Apple asks U.S. Court of Appeals to halt district judge-ordered App Store change

Apple filed Tuesday with the U.S. Court of Appeals for the Ninth Circuit to halt a lower court judge’s decision that would force changes to its App Store while a legal fight with Epic Games continues. Apple seeks action by December 8th.

Apple logo

Tina Davis for Bloomberg News:

Earlier this month, U.S. District Judge Yvonne Gonzales Rogers rejected Apple’s request to put on hold her ruling allowing developers to steer customers to payment methods outside the App Store, an overhaul the judge ordered in September that could cost the tech giant a few billion dollars annually. The company said at that time it would appeal to the higher court.

“Given the injunction’s effective date of Dec. 9, Apple seeks immediate entry of an administrative stay that would expire 30 days after the Court’s ruling on the stay motion,” according to the filing. Without a stay, “the App Store will have to be reconfigured — to the detriment of consumers, developers, and Apple itself.”

MacDailyNews Take: Has a ditzy district court judge ever tried to force Best Buy and Target to place signs next to each product in their stores that advertise lower prices for the same items at Walmart?

No, because any judge who issued such a ludicrous order would be, and should be, reversed on appeal amidst much ridicule.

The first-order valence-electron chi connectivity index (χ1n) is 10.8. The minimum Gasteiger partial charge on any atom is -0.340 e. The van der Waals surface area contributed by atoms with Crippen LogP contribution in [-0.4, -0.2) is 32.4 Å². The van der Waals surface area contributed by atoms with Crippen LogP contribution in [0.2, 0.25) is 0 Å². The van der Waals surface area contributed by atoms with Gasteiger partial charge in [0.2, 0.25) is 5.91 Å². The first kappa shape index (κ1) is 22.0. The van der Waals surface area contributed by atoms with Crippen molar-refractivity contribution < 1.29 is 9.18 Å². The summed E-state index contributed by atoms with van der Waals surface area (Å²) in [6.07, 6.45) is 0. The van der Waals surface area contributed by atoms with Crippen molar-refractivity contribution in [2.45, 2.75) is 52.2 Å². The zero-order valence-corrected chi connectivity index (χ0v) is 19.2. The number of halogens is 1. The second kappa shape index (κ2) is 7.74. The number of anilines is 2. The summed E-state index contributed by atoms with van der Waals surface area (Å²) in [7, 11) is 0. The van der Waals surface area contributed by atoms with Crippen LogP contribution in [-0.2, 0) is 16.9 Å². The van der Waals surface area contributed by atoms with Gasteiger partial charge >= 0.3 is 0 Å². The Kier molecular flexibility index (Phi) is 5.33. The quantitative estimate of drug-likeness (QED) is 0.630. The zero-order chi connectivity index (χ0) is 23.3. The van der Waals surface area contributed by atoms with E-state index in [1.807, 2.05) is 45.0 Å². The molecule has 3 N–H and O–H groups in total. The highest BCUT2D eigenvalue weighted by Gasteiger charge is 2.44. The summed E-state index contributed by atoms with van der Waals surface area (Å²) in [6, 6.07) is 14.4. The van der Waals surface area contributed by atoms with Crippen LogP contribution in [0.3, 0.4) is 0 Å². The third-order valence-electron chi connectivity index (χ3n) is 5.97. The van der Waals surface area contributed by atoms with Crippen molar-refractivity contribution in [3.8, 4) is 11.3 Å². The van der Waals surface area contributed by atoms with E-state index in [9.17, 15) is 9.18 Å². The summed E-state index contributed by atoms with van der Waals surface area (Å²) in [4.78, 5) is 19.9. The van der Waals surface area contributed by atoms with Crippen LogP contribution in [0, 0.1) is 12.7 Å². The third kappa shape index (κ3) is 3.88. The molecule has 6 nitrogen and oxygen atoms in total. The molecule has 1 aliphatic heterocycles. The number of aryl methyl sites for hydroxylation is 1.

If Apple’s appeal somehow fails, developers like Epic Games who want to advertise lower prices using Apple’s App Store should simply be charged an in-store advertising fee by Apple via a new In-App Advertising framework. We suggest the charge be 15% of sales resulting from said ads for developers making under $1 million per year and 30% for those making $1 million or more annually (or exactly what Apple currently charges for in-app purchases/subscriptions). 🙂

Please help support MacDailyNews. Click or tap here to support our independent tech blog. Thank you!


  1. Advertising in-app after it has been downloaded is NOT advertising inside of the store, it’s advertising inside of the product that the customer paid (or in this case, didn’t) for.

    Wanting to say “You can pay $11.99 here, or you can pay $15.99 here.” should at minimum be allowed, with the ideal thing being able to install software from outside of the “store” altogether.

    Yes, yes… “Apple owns iOS”… but while that’s true, they shouldn’t be able to control it and also prevent you from running something else on your device then.

Reader Feedback

This site uses Akismet to reduce spam. Learn how your comment data is processed.